Obama Rejects Keystone XL After 7 Years of Drama, Debate, Protest

Today, President Obama rejected the Keystone XL pipeline that would have connected Canada’s tar sands to refineries in Texas. The project became a symbol of the fight against climate change, making its rejection a huge victory for the “unprecedented coalition” of groups that came together to oppose it.

In his announcement, the President said that he agrees with the State Department’s decision that the Keystone XL pipeline would not serve the country’s national interests, nor would it make a meaningful long-term contribution to the economy.

"President Obama is the first world leader to reject a project because of its effect on the climate. That gives him new stature as an environmental leader, and it eloquently confirms the five years and millions of hours of work that people of every kind put into this fight,” said Bill McKibben, co-founder of 350.org. “We're still awfully sad about Keystone south and are well aware that the next President could undo all this, but this is a day of celebration."

The President’s announcement speech highlighted that he believes the United States should indeed be a leader in climate change action but had stern words for both sides of the 7-year-long pipeline debate.

"This pipeline would neither be a silver bullet for the economy as was promised by some, nor the express lane to climate disaster proclaimed by others," Obama said.

Newly elected Canadian Prime Minister Justin Trudeau expressed disappointment in the decision, as did TransCanada, the firm behind the pipeline. TransCanada’s CEO said the company will review its options and potentially re-apply. Some Canadians, however, believe the Prime Minister should follow the president’s lead.

“President Obama just sent a message that Prime Minister Trudeau should heed — you can’t be a climate leader while supporting tar sands pipelines. Public opposition to Energy East and other tar sands pipelines gets stronger by the day and any reasonable climate plan is doomed to failure if the booming emissions from the tar sands aren't reigned in,” said Mike Hudema, climate and energy campaigner with Greenpeace Canada.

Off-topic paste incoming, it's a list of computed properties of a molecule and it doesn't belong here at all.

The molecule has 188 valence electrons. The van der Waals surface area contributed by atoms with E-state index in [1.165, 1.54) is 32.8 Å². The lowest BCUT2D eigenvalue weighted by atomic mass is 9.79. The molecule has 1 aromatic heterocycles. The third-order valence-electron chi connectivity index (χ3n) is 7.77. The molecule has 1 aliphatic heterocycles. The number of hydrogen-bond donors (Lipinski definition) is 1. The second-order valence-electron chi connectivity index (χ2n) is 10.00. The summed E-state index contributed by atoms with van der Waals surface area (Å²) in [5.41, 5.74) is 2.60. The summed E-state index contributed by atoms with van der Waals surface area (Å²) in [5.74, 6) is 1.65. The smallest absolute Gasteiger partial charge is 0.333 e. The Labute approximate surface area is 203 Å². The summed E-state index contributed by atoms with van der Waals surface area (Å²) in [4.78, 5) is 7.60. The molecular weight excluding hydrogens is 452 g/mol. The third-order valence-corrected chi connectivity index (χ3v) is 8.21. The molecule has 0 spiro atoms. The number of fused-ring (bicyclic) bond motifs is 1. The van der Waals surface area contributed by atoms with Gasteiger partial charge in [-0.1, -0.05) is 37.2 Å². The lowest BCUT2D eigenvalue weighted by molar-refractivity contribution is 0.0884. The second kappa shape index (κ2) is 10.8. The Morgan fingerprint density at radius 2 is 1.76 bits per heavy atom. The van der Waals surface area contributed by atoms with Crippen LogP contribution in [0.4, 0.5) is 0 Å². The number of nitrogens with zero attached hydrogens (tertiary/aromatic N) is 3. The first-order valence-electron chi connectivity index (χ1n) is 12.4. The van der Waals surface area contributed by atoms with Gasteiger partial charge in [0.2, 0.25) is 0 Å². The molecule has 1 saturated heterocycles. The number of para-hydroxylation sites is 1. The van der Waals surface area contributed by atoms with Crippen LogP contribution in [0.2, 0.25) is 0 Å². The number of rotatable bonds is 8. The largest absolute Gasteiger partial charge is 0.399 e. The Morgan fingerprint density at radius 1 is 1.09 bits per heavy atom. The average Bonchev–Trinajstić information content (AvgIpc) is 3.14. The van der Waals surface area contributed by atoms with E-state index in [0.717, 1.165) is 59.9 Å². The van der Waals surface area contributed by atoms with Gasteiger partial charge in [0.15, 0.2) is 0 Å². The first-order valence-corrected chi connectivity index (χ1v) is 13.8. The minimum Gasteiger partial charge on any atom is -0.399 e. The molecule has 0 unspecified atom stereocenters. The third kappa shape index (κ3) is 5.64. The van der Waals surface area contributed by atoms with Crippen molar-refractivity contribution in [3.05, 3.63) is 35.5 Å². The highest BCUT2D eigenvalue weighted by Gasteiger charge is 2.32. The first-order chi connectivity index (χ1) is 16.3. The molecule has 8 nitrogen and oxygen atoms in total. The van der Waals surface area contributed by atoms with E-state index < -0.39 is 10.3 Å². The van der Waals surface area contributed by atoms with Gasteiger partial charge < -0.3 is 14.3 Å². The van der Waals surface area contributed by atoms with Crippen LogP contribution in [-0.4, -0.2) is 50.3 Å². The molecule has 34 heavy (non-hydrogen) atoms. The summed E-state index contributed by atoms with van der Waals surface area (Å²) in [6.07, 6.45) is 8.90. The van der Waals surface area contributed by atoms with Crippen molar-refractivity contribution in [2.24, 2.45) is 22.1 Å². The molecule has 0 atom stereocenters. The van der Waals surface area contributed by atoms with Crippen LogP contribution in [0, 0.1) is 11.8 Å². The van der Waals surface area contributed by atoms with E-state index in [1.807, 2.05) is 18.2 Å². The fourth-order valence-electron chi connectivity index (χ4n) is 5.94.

“Prime Minister Trudeau has a huge opportunity to lead the transition to diversify Canada's economy, reduce its emissions and lead the green transition. One hundred percent renewable is 100 percent possible we hope we now have the government leadership to make it happen.”

It has not been a good quarter for fossil fuels. In September, Royal Dutch Shell’s announced that it would abort its $7 billion mission to drill for oil in the Arctic after finding insufficient reserves. Last month, a report from the Natural Resources Defense Council showed U.S. coal use is down and renewable energy use is rising. And just yesterday, the New York Attorney General announced it is Exxon Mobil for decades of potentially misleading shareholders about the risks of climate change.

“This week we've seen more and more leaders recognize that to address climate change, we have to confront the fossil fuel industry and keep coal, oil, and gas in the ground. We saw senators calling on the Obama administration to stop giving away our coal, a Presidential candidate introduce a bill to end new fossil fuel leasing on our public lands and waters, and a state Attorney General take on Exxon’s outrageous climate denial,” said Annie Leonard, Executive Director of Greenpeace. “We're on the cusp of a paradigm shift. Today, the movement is celebrating and tomorrow we're back to the hard work of building a just and sustainable world. If you're a fossil fuel dinosaur, the meteor is coming."


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